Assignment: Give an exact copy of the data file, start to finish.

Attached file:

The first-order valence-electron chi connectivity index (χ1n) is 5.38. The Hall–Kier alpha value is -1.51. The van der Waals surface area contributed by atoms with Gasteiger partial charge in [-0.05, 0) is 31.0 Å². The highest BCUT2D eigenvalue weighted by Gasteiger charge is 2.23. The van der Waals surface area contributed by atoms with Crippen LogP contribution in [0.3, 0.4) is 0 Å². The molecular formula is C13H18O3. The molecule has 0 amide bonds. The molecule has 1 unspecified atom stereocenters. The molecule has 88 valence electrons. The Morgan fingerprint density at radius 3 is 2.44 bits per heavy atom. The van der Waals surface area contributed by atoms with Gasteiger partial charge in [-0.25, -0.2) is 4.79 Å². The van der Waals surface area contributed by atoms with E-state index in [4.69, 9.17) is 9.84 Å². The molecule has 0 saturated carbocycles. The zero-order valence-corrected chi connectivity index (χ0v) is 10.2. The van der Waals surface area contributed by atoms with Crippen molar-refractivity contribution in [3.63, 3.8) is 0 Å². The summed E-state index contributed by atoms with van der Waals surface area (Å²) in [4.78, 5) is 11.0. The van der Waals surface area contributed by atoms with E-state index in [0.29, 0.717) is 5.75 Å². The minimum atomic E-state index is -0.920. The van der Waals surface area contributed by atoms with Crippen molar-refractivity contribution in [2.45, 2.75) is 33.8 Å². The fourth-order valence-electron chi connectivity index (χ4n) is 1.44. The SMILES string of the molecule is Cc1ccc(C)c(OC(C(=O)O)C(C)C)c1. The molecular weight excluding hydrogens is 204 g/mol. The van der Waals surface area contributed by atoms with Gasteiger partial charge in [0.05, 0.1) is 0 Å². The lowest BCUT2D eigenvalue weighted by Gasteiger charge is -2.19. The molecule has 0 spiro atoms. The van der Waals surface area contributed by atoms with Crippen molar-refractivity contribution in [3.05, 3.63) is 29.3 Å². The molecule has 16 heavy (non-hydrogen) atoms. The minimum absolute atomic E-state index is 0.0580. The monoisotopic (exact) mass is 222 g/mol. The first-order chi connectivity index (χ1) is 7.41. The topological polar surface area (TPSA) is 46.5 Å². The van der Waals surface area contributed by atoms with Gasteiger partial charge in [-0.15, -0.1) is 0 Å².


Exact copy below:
The first-order valence-electron chi connectivity index (χ1n) is 5.38. The Hall–Kier alpha value is -1.51. The van der Waals surface area contributed by atoms with Gasteiger partial charge in [-0.05, 0) is 31.0 Å². The highest BCUT2D eigenvalue weighted by Gasteiger charge is 2.23. The van der Waals surface area contributed by atoms with Crippen LogP contribution in [0.3, 0.4) is 0 Å². The molecular formula is C13H18O3. The molecule has 0 amide bonds. The molecule has 1 unspecified atom stereocenters. The molecule has 88 valence electrons. The Morgan fingerprint density at radius 3 is 2.44 bits per heavy atom. The van der Waals surface area contributed by atoms with Gasteiger partial charge in [-0.25, -0.2) is 4.79 Å². The van der Waals surface area contributed by atoms with E-state index in [4.69, 9.17) is 9.84 Å². The molecule has 0 saturated carbocycles. The zero-order valence-corrected chi connectivity index (χ0v) is 10.2. The van der Waals surface area contributed by atoms with Crippen molar-refractivity contribution in [3.63, 3.8) is 0 Å². The summed E-state index contributed by atoms with van der Waals surface area (Å²) in [4.78, 5) is 11.0. The van der Waals surface area contributed by atoms with E-state index in [0.29, 0.717) is 5.75 Å². The minimum atomic E-state index is -0.920. The van der Waals surface area contributed by atoms with Crippen molar-refractivity contribution in [2.45, 2.75) is 33.8 Å². The fourth-order valence-electron chi connectivity index (χ4n) is 1.44. The SMILES string of the molecule is Cc1ccc(C)c(OC(C(=O)O)C(C)C)c1. The molecular weight excluding hydrogens is 204 g/mol. The van der Waals surface area contributed by atoms with Gasteiger partial charge in [0.05, 0.1) is 0 Å². The lowest BCUT2D eigenvalue weighted by Gasteiger charge is -2.19. The molecule has 0 spiro atoms. The van der Waals surface area contributed by atoms with Crippen molar-refractivity contribution in [3.05, 3.63) is 29.3 Å². The molecule has 16 heavy (non-hydrogen) atoms. The minimum absolute atomic E-state index is 0.0580. The monoisotopic (exact) mass is 222 g/mol. The first-order chi connectivity index (χ1) is 7.41. The topological polar surface area (TPSA) is 46.5 Å². The van der Waals surface area contributed by atoms with Gasteiger partial charge in [-0.15, -0.1) is 0 Å².